Exhibitors at TEFAF Maastricht will be bringing an extraordinary array of rare and beautiful works of art as The European Fine Art Fair celebrates its Silver Jubilee at the MECC (Maastricht Exhibition and Congress Centre) in the southern Netherlands from March 16 – 25, 2012.
The renowned international specialists who exhibit at TEFAF always keep their best works of art back to show but this year they will be pulling out all the stops as TEFAF marks the 25th anniversary of its foundation. It is this insistence on quality that since 1988 has transformed TEFAF from a relatively small-scale event into the world’s most important art and antiques fair attracting collectors, curators and connoisseurs from more than 50 countries. A tulip created especially for TEFAF will be unveiled at the Fair as part of its Silver Jubilee celebrations. Visitors to the 2012 Fair will be greeted by a spectacular new entrance hall designed for the 25th anniversary containing an astonishing light installation by the artist Leo Villareal. On Friday morning March 16th there will be an art symposium about the changes and developments in the art market between 1988 and 2012.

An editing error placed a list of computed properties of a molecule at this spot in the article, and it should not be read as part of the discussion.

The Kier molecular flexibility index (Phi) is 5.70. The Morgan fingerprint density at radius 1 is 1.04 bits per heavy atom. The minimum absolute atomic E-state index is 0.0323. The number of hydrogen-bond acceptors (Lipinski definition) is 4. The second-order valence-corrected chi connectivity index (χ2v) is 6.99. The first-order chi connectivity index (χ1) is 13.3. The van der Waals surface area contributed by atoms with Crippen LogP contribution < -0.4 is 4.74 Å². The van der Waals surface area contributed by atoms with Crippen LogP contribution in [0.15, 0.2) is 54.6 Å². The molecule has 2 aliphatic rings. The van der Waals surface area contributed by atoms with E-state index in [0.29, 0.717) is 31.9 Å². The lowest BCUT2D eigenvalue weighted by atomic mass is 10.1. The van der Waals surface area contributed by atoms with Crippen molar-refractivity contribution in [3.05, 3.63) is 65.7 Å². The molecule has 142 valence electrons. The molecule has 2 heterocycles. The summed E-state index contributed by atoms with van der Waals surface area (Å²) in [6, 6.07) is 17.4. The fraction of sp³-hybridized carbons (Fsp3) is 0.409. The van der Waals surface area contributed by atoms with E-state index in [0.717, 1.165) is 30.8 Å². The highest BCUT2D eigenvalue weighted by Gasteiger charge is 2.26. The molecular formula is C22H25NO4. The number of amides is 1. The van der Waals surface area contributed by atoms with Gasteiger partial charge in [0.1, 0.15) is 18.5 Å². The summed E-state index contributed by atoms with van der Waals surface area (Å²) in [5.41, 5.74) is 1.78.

TEFAF is also producing a special Silver Jubilee book, has set up a Museum Restoration Fund to help institutions with restoration projects and has become the principal sponsor of the Museum aan het Vrijthof in Maastricht. Among the works to be exhibited at TEFAF 2012 will be:
■ A stunningly beautiful gold, diamond and enamel dragonfly pendant by René Lalique, the undisputed genius of Art Nouveau jewelry. This signed piece made c1903 depicts four dragonflies with green-blue enameled legs and wings with a large oval aquamarine in its centre. It was originally purchased directly from Lalique by the glassmaker Leon Appert, the brother-in-law of the great French painter Georges Seurat. The pendant will be exhibited by Epoque Fine Jewels from Belgium.
■ A rare cup made from a coconut once owned by Alexander von Humboldt, the German naturalist and explorer. The silver-mounted Humboldt Cup was one of a series of works commissioned in the 17th century by Johan Maurits van Nassau, the Dutch prince and general whose residence is now the Mauritshuis museum in The Hague. It later belonged to Von Humboldt and only four comparable objects have survived, all in public collections. It will be brought to TEFAF by Kunstkammer Georg Laue of Munich.
■ A newly-discovered 16th century alabaster relief by the German sculptor and woodcarver Tilman Riemenschneider. The Annunciation, dating from 1515 – 1520 and measuring 32cm by 21.5cm, was intended for private devotion and strikes a balance between formal elegance and expressive strength. Riemenschneider’s work in alabaster is rare and this piece with details such as the letter from God and the Virgin’s crossed hands appears to be unique. It will be exhibited by Daniel Katz Ltd of London.